17 January 2019
Stan and Ollie
A film by Jon S Baird
reviewed by Adam McCormack
Star rating: *****
There was a time when comedy wasn’t based on just innuendo and profanity. Laurel and Hardy became the biggest comedy stars of their generation with routines based largely on visual humour and exquisite timing.
Set mostly in the UK in 1953, when the world’s once most famous comedy duo were trying to revive their careers with a theatre tour of their old material and futile attempts to get a film deal, Stan and Ollie is a charming, touching and extremely entertaining story of the end of an entertainment era and the buddy-come-love story of two men whose shared past is impossible for them to escape.
Initially we are shown events at the peak of their success in 1937, when they were making Way Out West. Not only do we get an insight to the creation of their effortlessly brilliant visual humour, but we are also shown the marked difference in the two characters. Stan Laurel (Steve Coogan) is a workaholic, driven creative comedy genius, keen to get a bigger share of the huge revenue their work generates for the studio system. Oliver Hardy (John C Reilly) on the other hand is much more interested in gambling and the high life, needing steady work to pay off two ex-wives and to be able to afford life with his new fiancée. With Laurel’s contract close to its end, he is keen that they find a new studio and better terms, but Hardy still has time left on his contract and is not keen to take the risk. The effect is to undermine their success and to leave them, 16 years later, searching for a way back.
This film works well for two key reasons. The first is that it charts the decline of those who made the successful transition for vaudeville and silent films to modern cinema, but were left behind by changes in taste (there is a poignant reference to Abbott and Costello) and the growth of television. The meticulously reproduced routines, while performed now by old men, show how simple successful comedy can be. The other triumph is of course the performances of Reilly and Coogan. While Reilly gets some help from copious amounts of latex, both manage to imitate the duo to absolute perfection- from the dance routines through to mannerisms and voices. They show how Stan and Ollie never let their screen personas slip when in public, with every interaction an opportunity to slip in a routine. When the UK tour is floundering they need little encouragement to rescue it with public appearances that have the desired effect, and every re-enactment of their famous sketches leaves us wanting more. The performances go beyond just imitation, and both principals display their considerable acting talents, particularly in the scenes when the pair fall out and then have a painfully touching reconciliation.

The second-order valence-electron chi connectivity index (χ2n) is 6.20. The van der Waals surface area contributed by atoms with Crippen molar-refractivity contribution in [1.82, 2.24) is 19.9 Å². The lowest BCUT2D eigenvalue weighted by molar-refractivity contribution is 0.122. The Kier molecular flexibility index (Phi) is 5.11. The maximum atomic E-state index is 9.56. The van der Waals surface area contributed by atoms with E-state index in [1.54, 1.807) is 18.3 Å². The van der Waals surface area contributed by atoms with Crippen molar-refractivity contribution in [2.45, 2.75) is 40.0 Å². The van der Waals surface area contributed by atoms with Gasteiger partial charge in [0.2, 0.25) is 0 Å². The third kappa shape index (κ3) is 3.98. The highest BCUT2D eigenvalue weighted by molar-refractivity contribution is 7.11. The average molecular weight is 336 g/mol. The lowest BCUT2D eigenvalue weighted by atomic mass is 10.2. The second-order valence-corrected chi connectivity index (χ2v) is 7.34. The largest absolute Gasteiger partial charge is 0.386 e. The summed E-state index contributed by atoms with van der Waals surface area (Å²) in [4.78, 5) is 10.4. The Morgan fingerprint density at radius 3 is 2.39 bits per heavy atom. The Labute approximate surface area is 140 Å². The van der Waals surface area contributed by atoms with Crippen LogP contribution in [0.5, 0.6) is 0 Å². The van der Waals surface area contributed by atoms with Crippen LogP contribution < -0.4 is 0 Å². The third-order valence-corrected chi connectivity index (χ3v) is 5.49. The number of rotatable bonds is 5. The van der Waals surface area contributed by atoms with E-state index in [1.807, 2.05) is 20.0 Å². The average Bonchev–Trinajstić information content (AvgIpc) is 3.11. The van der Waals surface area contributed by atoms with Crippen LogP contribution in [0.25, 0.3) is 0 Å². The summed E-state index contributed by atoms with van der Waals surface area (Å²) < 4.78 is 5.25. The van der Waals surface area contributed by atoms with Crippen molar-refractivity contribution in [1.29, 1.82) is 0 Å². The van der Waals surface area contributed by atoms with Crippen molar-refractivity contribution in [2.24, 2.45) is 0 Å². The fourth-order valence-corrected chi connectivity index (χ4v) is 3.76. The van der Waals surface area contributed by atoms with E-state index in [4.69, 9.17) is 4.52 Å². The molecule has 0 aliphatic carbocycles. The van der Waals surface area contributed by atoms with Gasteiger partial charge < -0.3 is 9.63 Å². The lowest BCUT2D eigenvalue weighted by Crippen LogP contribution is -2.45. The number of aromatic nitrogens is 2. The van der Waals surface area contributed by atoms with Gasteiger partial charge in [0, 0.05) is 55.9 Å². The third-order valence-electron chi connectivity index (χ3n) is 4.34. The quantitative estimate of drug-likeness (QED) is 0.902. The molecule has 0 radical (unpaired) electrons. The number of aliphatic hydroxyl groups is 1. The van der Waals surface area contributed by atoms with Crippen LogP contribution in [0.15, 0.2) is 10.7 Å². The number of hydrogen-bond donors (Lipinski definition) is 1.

As with many a good story, there are some liberties with history. We are led to believe that the pair did little between 1937 and 1953, when in fact they made many films for a new studio up until 1945. We also see Laurel at odds with the producer Hal Roche, feeling that he has little control, when in fact he was a co-producer on Way Out West. Such issues are, however, of no significance in a story of a great and lasting friendship. When Hardy becomes ill and is advised not to perform, Laurel can’t make himself continue with anyone else, and after Hardy’s death he continued to write material for the two of them. This is a highly entertaining film that richly deserves its award nominations.